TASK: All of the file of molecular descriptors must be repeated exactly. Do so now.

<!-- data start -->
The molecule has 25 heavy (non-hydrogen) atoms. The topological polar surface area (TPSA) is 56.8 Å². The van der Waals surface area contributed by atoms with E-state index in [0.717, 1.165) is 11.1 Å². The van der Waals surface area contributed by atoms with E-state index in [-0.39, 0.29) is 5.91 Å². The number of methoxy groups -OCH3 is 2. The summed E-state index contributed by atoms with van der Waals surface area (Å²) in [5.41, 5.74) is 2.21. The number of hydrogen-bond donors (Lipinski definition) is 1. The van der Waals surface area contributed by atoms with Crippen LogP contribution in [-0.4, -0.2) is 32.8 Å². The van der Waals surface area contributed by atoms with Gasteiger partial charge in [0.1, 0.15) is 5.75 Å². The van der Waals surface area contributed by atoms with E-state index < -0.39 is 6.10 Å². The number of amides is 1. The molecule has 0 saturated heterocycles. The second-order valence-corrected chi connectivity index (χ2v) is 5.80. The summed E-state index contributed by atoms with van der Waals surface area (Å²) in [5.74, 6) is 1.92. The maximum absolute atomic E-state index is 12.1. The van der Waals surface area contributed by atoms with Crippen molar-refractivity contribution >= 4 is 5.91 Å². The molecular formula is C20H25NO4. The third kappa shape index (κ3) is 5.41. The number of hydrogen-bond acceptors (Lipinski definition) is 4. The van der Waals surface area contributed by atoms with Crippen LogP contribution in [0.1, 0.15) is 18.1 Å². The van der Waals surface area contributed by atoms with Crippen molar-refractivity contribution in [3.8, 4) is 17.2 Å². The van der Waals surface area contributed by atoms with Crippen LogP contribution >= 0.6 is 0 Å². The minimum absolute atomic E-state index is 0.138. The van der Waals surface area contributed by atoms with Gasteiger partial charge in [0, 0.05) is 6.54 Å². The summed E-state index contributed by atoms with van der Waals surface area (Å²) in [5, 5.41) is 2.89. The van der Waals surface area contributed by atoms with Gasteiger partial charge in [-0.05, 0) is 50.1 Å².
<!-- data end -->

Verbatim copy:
The molecule has 25 heavy (non-hydrogen) atoms. The topological polar surface area (TPSA) is 56.8 Å². The van der Waals surface area contributed by atoms with E-state index in [0.717, 1.165) is 11.1 Å². The van der Waals surface area contributed by atoms with E-state index in [-0.39, 0.29) is 5.91 Å². The number of methoxy groups -OCH3 is 2. The summed E-state index contributed by atoms with van der Waals surface area (Å²) in [5.41, 5.74) is 2.21. The number of hydrogen-bond donors (Lipinski definition) is 1. The van der Waals surface area contributed by atoms with Crippen LogP contribution in [-0.4, -0.2) is 32.8 Å². The van der Waals surface area contributed by atoms with Gasteiger partial charge in [0.1, 0.15) is 5.75 Å². The van der Waals surface area contributed by atoms with E-state index < -0.39 is 6.10 Å². The number of amides is 1. The molecule has 0 saturated heterocycles. The second-order valence-corrected chi connectivity index (χ2v) is 5.80. The summed E-state index contributed by atoms with van der Waals surface area (Å²) in [5.74, 6) is 1.92. The maximum absolute atomic E-state index is 12.1. The van der Waals surface area contributed by atoms with Crippen molar-refractivity contribution >= 4 is 5.91 Å². The molecular formula is C20H25NO4. The third kappa shape index (κ3) is 5.41. The number of hydrogen-bond acceptors (Lipinski definition) is 4. The van der Waals surface area contributed by atoms with Crippen LogP contribution in [0.1, 0.15) is 18.1 Å². The van der Waals surface area contributed by atoms with Crippen molar-refractivity contribution in [3.8, 4) is 17.2 Å². The van der Waals surface area contributed by atoms with Crippen LogP contribution >= 0.6 is 0 Å². The minimum absolute atomic E-state index is 0.138. The van der Waals surface area contributed by atoms with Gasteiger partial charge in [0, 0.05) is 6.54 Å². The summed E-state index contributed by atoms with van der Waals surface area (Å²) in [5, 5.41) is 2.89. The van der Waals surface area contributed by atoms with Gasteiger partial charge in [-0.05, 0) is 50.1 Å².